Sunday, November 06, 2005

Interferential Therapy

This posting is dedicated to my devoted physiotherapist (Hi Polly) who helps me cope with a sudden shoulder pain. I told her about QTSaver and I'll try to demonstrate what it's worth by collecting info about Interferential Therapy, a term she taught me today, a term I've never heard about before I met her.

It took me half an hour to collect and edit the following:
Interferential current therapy (IFC): This type of stimulation is characterized by the crossing of two electrical medium, independent frequencies that work together to effectively stimulate large impulse fibers. These frequencies interfere with the transmission of pain messages at the spinal cord level.
Interferential current therapy is essentially a deeper form of TENS. In essence, IFC modulates a high frequency (4000 Hz) carrier waveform with the same signal produced by a TENS unit.
Conventional TENS and Neuromuscular stimulators deliver most of the stimulation directly under the electrodes. Thus, with Interferential Stimulators, current perfuses to greater depths and over a larger volume of tissue than other forms of electrical therapy. When current is applied to the skin, capacitive skin resistance decreases as pulse frequency increases.'
Interferential Therapy is used in the treatment of circulatory disorders, range of motion, edema and muscle spasms. Post-op patients will use the device 3 times a day for 15 minutes over a period of 14 - 30 days.
Since Interferential Therapy has been in use for many years, its effectiveness is well documented. Studies have shown that patients using Interferential Therapy after surgery develop fewer post-op complications than those relying solely on narcotics for pain relief. Interferential stimulation does not cause respiratory depression. Interferential Therapy aids in circulation, decreasing the recovery time for patients.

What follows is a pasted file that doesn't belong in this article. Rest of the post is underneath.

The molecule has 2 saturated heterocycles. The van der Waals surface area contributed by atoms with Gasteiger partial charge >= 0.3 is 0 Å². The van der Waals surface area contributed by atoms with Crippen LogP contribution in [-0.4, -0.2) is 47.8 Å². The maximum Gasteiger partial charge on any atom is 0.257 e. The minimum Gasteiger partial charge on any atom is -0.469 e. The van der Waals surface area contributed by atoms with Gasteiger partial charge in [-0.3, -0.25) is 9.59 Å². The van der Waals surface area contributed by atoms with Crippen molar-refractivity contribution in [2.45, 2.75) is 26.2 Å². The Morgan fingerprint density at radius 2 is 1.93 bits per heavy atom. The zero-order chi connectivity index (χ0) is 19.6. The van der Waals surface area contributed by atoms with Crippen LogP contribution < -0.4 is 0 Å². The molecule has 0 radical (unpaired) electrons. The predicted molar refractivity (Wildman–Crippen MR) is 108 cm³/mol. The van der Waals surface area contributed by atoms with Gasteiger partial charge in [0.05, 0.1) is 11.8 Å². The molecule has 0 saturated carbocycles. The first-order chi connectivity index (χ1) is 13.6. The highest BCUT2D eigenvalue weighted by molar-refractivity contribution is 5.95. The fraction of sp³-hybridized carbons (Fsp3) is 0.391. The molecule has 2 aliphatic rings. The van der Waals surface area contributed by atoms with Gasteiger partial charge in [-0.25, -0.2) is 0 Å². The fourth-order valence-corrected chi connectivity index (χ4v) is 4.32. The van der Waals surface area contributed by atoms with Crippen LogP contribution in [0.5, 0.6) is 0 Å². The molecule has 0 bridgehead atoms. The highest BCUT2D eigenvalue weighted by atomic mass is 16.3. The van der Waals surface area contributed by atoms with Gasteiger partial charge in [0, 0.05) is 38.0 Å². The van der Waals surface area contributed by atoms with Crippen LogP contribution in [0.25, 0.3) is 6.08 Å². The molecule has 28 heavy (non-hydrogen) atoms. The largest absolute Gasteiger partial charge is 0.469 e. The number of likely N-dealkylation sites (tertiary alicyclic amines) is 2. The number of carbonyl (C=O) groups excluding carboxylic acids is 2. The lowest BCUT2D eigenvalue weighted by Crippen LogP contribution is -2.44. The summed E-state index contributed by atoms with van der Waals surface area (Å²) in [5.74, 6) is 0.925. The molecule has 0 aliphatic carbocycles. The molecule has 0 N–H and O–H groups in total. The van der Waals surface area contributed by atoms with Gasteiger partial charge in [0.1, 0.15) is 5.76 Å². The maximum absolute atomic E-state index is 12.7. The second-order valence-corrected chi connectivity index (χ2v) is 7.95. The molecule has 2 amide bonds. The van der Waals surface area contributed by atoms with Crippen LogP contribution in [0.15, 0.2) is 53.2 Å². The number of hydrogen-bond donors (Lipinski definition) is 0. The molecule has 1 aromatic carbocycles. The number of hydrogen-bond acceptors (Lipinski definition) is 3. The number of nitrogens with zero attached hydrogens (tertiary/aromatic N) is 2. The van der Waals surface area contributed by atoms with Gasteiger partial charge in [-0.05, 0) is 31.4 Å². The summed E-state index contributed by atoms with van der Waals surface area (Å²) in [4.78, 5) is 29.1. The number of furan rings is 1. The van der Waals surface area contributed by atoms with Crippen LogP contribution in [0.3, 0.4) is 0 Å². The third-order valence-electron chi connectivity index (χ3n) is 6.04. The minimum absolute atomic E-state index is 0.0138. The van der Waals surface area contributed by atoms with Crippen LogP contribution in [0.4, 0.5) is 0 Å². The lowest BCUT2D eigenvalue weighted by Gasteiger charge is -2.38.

However, because there is minimal skin resistance with the interferential current therapy, a maximum amount of energy goes deeper into the tissue. It also crisscrosses, as opposed to the linear application of the TENS.
This prevents the treated area from adjusting to the current. POLICY Interferential current therapy and the device for the treatment of pain are considered medically necessary if the medical appropriateness criteria are met.
Any device utilized for interferential current therapy must have FDA approval specific to the indication, otherwise its use will be considered investigational. MEDICAL APPROPRIATENESS Any device utilized for this procedure must have FDA approval specific to the indication.